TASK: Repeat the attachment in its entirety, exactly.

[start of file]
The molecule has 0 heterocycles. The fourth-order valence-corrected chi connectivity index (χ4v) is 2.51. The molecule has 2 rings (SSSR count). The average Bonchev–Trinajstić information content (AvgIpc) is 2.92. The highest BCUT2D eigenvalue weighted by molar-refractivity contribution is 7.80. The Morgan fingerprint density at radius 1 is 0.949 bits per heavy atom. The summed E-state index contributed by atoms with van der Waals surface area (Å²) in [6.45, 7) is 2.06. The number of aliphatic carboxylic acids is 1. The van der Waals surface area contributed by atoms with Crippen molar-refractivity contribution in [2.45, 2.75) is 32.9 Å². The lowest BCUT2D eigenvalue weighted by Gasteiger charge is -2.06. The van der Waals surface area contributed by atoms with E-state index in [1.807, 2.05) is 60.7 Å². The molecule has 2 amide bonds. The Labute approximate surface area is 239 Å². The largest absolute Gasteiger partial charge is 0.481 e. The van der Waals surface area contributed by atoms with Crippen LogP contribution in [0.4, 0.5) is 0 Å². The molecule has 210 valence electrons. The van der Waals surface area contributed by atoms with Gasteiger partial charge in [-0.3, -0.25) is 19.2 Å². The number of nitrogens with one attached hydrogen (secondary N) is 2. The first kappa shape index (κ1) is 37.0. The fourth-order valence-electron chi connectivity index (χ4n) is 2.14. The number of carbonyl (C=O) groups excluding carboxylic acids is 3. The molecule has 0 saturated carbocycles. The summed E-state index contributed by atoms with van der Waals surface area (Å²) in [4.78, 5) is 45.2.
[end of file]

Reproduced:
The molecule has 0 heterocycles. The fourth-order valence-corrected chi connectivity index (χ4v) is 2.51. The molecule has 2 rings (SSSR count). The average Bonchev–Trinajstić information content (AvgIpc) is 2.92. The highest BCUT2D eigenvalue weighted by molar-refractivity contribution is 7.80. The Morgan fingerprint density at radius 1 is 0.949 bits per heavy atom. The summed E-state index contributed by atoms with van der Waals surface area (Å²) in [6.45, 7) is 2.06. The number of aliphatic carboxylic acids is 1. The van der Waals surface area contributed by atoms with Crippen molar-refractivity contribution in [2.45, 2.75) is 32.9 Å². The lowest BCUT2D eigenvalue weighted by Gasteiger charge is -2.06. The van der Waals surface area contributed by atoms with E-state index in [1.807, 2.05) is 60.7 Å². The molecule has 2 amide bonds. The Labute approximate surface area is 239 Å². The largest absolute Gasteiger partial charge is 0.481 e. The van der Waals surface area contributed by atoms with Crippen LogP contribution in [0.4, 0.5) is 0 Å². The molecule has 210 valence electrons. The van der Waals surface area contributed by atoms with Gasteiger partial charge in [-0.3, -0.25) is 19.2 Å². The number of nitrogens with one attached hydrogen (secondary N) is 2. The first kappa shape index (κ1) is 37.0. The fourth-order valence-electron chi connectivity index (χ4n) is 2.14. The number of carbonyl (C=O) groups excluding carboxylic acids is 3. The molecule has 0 saturated carbocycles. The summed E-state index contributed by atoms with van der Waals surface area (Å²) in [4.78, 5) is 45.2.